• Make sure you design your app specifically for your market, not just in terms of their needs but also through understanding what platform they are most likely to be on (Android, Blackberry, iPhone, iPad, PlayBook etc.

• Use an intuitive interface. Focus on making your app work easily, quickly and elegantly. Do not try to retrofit printed or website material into an app!

• Don’t try to add complexity by adding features that are not important to the end user – it’s easy to fall into the trap of thinking that more features makes a better app, but the reality is that the best ones are simple and easy to use.

• Develop and design in a small team, as all the worst apps are built by committee and it’s a recipe for disaster.

• Don’t stop when you have launched your app, but instead keep going by asking users for feedback, ensuring you continue to make it easier to use and establish great content.

• Avoid annoying the app stores by keeping to the developer rules – make sure you read up on these before you start (click the links below).

o Android

o Blackberry


o Windows

So start thinking about what app you could build in the healthcare space and how it could deliver value to your audience. The starting point, as always with new products, is to do some research with your potential market, then check out each store to see what apps are already available to meet their needs.


“…if you’re still focussed on just websites rather than apps in 2015, you might find yourself very lonely!”


But even if someone has already filled that space don’t be put off – it’s not about being first but about being the best to meet the end user’s needs (isn’t that right Facebook?).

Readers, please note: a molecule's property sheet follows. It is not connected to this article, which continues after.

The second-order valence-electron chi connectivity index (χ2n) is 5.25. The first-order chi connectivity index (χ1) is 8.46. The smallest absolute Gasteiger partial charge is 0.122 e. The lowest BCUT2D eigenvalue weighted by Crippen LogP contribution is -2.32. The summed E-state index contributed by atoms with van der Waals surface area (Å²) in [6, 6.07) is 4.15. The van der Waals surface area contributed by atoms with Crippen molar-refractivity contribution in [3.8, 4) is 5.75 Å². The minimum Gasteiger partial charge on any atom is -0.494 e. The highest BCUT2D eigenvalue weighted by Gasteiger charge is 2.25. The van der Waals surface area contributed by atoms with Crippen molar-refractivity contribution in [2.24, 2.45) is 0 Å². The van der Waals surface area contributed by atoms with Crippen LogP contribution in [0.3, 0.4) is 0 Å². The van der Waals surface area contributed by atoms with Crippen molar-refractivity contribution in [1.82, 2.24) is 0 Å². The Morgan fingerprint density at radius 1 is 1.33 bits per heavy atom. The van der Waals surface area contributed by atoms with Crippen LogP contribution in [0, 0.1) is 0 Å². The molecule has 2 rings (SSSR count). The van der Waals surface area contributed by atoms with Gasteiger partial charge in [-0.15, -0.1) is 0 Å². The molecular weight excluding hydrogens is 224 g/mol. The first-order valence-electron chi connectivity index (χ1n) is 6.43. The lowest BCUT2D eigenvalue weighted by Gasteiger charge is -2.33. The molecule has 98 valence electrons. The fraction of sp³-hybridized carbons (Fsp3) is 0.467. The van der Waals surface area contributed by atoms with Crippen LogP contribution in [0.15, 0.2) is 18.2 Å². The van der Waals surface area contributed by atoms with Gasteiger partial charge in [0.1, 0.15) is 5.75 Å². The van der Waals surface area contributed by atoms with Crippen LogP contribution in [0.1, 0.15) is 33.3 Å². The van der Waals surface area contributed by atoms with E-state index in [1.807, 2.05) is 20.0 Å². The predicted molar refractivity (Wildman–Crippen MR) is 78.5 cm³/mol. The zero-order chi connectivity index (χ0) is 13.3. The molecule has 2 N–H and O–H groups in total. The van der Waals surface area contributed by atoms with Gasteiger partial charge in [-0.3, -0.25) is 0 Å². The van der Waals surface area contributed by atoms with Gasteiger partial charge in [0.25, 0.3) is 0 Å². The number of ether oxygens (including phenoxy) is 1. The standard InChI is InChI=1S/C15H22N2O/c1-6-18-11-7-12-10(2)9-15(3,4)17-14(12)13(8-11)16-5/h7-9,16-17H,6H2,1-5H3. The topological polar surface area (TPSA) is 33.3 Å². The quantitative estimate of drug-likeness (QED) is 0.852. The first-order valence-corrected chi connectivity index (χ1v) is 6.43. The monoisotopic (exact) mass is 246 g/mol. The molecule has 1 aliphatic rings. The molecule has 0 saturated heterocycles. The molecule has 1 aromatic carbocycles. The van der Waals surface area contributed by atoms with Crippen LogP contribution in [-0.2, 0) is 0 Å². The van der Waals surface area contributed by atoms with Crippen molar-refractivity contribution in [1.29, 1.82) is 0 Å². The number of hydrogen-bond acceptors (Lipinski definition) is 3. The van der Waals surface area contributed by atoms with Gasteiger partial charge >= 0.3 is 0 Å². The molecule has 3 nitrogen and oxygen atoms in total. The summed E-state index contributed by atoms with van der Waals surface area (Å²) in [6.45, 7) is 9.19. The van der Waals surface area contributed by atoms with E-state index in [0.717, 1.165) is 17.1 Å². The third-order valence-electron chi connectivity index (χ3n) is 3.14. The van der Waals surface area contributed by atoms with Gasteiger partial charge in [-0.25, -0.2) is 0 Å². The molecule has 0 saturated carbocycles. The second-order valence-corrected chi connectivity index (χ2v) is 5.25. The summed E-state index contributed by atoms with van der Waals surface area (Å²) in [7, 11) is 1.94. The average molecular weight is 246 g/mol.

After all, if you’re still focussed on just websites rather than apps in 2015, you might find yourself very lonely!

As always, we hope that’s been a useful overview and if you have any questions please don’t hesitate to get in touch through the details below.

Read part 10 – “social bookmarking” here

About the authors:

Faisal Ahmed is one of a handful of people in the UK that has been involved with digital for over 14 years, providing digital thought leadership to some of the biggest brands globally, also contributing to some of the best-selling books on digital, having been part of the start-up team at Amazon, defining how we shop online. Faisal has launched digital strategies for 90 football Clubs, the ECB and WRC. He also launched Playboy’s mobile and social media platforms in 2006 and one of the first online social networks. Over the last 2 years Faisal has been working in Healthcare winning over 15 awards and bringing to life both one of the first mobile apps and augmented reality in healthcare. Faisal is currently working at Life-Healthcare and can be found Tweeting here @sickonthenet and contacted on LinkedIn here http://www.linkedin.com/in/ahmedfaisal.

Paul Tunnah is Founder and Managing Director of www.pharmaphorum.com, the dynamic online information and discussion portal for the pharmaceutical industry featuring news, articles, events / company listings and online discussion. For queries he can be reached through the site contact form or on Twitter @pharmaphorum.

What healthcare apps do you like?